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Scape Crusaders

Thank you City Paper for the excellent coverage of Scapescape 2012

Thank you City Paper for the excellent coverage of Scapescape 2012 by Baynard Woods and J. M. Giordano (“The Great Scapscape,” Music, Aug. 29), and for helping to foster Baltimore’s cultural scene, which we organizers believe rescues our town from devolving into a wasteland of violence, drug abuse, and giant rodents. We just wanted to point out that two people largely responsible for the event were not mentioned in your feature. Scapescape would not have been possible without the Herculean efforts of Reuben Kroiz, the mastermind behind the beloved but extinct Gspot, and Jimmy MacMillan, manager at the incomparable Friends Records. We thank them along with the army of volunteers and friends that joined together to make scapescape possible again. And thanks to the people of Baltimore for your continued support.

Dave Underhill and Adam Smith


Residents react

I live in the neighborhood mentioned in the article about prostitution “Not in My Backyard” (Feature, Sept. 5). Quite simply, I am appalled and fed up with the city’s reaction to the situation. I have been informed (in not so many words) that the mayor’s office and the police have to be careful with this problem since transgender people claim discrimination. That is ludicrous. I (and most neighbors I know) have no problem with what gender you identify with, dress as, sleep with, love, whatever. People have a right to be themselves. But it’s almost as if the social-service organizations and the city of Baltimore are protecting their right to commit a crime. Regardless of what sex a prostitute or drug dealer is, they are criminals, and I don’t give a damn about their humanity, I want them out of here. This is a neighborhood, not a social-service center. I have personal experience working with social services and while I agree it is unfortunate that someone’s life leads them down that path, as the interviews with former working girls succinctly pointed out, what it comes down to is money. One of the ladies mentioned the lure of making $100 in a short amount of time compared to working all day in retail for less. WHO WOULDN’T LIKE MORE MONEY? And we are supposed to be sympathetic and “consider their humanity?” So . . . if I decide to rob banks because I need money, people should feel bad for me and see me as a victim that needs empathy? It is utterly ridiculous.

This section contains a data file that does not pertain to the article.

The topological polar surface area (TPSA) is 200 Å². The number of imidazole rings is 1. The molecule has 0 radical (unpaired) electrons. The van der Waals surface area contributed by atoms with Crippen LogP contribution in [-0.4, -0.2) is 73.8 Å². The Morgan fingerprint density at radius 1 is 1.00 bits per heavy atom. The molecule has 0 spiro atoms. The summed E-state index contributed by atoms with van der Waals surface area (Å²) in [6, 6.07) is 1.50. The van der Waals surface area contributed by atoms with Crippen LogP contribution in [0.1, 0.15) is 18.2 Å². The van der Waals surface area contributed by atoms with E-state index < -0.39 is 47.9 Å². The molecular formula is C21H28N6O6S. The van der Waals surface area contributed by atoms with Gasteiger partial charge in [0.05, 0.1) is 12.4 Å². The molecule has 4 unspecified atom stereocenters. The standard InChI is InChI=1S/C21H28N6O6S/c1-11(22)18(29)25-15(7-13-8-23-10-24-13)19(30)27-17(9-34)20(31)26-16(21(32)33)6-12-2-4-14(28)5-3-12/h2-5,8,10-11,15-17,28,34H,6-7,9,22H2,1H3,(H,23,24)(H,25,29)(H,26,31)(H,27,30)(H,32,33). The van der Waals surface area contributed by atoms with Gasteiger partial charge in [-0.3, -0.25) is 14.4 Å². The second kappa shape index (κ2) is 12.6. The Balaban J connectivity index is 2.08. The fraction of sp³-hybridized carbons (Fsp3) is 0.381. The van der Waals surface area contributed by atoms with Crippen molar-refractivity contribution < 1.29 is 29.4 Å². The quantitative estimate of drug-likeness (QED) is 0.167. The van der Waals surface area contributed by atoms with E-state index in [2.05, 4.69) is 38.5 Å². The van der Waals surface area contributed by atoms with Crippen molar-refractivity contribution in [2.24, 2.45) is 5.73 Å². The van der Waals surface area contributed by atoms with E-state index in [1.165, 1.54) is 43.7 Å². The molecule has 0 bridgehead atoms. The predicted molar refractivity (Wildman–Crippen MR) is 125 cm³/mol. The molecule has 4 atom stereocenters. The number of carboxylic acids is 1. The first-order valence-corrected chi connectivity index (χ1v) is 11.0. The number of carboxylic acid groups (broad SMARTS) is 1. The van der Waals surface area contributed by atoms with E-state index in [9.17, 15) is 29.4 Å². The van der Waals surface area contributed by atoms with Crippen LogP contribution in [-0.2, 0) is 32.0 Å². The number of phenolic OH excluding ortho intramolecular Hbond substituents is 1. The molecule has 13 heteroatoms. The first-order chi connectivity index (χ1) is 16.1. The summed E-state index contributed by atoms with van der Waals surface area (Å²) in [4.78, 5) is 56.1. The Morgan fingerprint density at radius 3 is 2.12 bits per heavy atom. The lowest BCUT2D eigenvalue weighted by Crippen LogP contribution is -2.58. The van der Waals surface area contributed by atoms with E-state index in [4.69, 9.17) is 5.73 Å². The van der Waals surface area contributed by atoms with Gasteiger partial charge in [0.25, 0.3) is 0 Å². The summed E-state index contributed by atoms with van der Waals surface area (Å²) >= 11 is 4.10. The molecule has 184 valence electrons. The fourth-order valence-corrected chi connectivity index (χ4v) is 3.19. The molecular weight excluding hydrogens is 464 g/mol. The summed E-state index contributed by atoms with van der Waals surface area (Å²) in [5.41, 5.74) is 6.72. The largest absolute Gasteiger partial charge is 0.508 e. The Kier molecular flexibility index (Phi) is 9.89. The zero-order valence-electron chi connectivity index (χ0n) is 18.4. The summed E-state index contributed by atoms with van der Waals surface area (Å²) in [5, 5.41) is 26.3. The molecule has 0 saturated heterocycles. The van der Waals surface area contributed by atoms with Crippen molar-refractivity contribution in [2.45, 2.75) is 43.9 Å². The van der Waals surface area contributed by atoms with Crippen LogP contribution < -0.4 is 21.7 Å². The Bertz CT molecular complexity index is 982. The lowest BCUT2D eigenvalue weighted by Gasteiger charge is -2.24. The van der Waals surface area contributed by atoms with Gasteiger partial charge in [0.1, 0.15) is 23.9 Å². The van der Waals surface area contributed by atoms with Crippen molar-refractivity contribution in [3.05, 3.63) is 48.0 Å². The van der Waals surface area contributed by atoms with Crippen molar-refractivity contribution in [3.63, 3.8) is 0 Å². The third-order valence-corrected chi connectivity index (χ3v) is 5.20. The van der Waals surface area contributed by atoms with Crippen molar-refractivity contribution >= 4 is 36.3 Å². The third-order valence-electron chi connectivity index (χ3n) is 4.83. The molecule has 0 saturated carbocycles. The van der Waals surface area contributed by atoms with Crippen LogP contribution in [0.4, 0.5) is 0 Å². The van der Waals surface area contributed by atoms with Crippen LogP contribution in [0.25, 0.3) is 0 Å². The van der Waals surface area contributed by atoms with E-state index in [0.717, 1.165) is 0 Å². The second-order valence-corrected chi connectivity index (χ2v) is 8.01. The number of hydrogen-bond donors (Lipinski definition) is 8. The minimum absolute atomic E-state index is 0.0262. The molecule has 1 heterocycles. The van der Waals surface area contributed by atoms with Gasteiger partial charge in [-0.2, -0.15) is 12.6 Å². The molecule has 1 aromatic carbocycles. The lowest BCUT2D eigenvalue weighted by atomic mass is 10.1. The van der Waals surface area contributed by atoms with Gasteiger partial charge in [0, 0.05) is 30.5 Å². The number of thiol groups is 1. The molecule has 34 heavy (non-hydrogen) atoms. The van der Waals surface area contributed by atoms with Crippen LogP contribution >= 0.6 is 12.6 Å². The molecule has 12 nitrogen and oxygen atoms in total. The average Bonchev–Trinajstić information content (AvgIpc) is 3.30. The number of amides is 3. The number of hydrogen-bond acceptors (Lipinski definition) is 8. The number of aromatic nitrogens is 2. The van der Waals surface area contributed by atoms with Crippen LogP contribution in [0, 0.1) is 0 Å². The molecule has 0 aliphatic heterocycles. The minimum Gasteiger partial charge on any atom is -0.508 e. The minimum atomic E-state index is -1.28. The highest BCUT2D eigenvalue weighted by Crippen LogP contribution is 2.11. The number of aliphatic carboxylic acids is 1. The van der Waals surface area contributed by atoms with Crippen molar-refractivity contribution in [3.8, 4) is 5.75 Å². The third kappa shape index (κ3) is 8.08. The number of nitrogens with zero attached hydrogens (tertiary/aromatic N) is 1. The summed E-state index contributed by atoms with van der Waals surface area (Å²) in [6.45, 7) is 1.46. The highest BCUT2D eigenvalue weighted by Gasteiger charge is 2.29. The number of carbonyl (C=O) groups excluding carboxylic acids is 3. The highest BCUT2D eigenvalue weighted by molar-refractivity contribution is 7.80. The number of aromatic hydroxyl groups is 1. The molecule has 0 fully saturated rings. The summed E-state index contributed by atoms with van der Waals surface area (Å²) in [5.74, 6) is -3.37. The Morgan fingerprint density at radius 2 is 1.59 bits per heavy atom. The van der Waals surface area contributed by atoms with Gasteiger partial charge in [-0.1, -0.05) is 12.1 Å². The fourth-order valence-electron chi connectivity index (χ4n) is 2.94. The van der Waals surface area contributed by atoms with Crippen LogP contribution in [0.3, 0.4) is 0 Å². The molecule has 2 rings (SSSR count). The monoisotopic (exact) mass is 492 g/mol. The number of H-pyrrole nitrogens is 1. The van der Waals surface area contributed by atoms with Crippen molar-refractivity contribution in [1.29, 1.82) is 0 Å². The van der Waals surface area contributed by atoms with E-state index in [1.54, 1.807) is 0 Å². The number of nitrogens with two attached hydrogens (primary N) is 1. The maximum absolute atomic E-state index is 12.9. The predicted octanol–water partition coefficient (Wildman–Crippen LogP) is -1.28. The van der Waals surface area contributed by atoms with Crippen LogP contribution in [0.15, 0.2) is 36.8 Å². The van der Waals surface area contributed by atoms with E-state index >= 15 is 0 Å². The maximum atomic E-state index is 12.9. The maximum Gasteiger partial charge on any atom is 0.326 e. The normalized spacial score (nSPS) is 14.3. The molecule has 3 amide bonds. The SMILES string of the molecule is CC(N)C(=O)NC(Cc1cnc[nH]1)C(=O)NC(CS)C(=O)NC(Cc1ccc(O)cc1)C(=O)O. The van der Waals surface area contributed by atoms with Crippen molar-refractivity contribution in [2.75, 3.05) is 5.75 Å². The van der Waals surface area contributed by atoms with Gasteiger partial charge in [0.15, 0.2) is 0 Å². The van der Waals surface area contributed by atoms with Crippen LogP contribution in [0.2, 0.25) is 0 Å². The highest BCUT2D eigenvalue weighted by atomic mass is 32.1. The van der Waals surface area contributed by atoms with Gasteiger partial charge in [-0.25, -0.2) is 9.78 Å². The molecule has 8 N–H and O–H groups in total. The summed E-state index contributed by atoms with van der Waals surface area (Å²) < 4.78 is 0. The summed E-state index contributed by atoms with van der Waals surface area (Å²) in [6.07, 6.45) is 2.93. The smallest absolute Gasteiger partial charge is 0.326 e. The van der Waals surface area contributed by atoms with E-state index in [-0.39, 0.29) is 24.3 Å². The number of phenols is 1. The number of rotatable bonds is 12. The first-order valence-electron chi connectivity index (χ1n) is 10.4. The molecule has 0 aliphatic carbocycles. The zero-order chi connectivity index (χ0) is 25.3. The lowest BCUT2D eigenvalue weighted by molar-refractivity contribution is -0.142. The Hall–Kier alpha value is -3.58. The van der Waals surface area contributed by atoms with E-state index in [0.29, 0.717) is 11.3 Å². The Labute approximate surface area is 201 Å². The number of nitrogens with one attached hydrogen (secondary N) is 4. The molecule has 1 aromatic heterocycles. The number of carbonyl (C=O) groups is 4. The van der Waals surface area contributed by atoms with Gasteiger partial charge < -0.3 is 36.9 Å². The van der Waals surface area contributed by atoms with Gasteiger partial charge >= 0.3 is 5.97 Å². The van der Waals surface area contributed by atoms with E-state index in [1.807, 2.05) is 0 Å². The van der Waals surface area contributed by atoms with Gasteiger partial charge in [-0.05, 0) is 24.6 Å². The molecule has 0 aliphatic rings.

In addition, this is not a scenario where there are ladies discretely working the corner. Since moving to the area I have seen accompanying drug dealers become more and more bold to the point of not even attempting to mask their activities. These are not scared, desperate people trying to make a dollar. They stand outside homes making all sorts of noise, expose themselves, defecate by residents’ doors, litter food and condoms everywhere, cause damage in attempted break-ins to area businesses, have sex on people’s cars sometimes in daylight. They have been known to mace a building’s security guard for attempting to get them to leave and have also been known to threaten residents leaving or entering homes (for example, threatening to stab someone for not giving away a cigarette). There is no humanity to be seen in any of that behavior nor the disrespect of law-abiding residents the city has shown. I read somewhere that the mayor has a goal of moving 10,000 families into the city? Good luck. Maybe it’s time the community agencies and law enforcement quit sheltering criminals and have a little empathy for the real victims here . . . the residents who deal with this garbage every day.

Please do not print my name with this article. You may print my initials. Drug dealers DO retaliate here.



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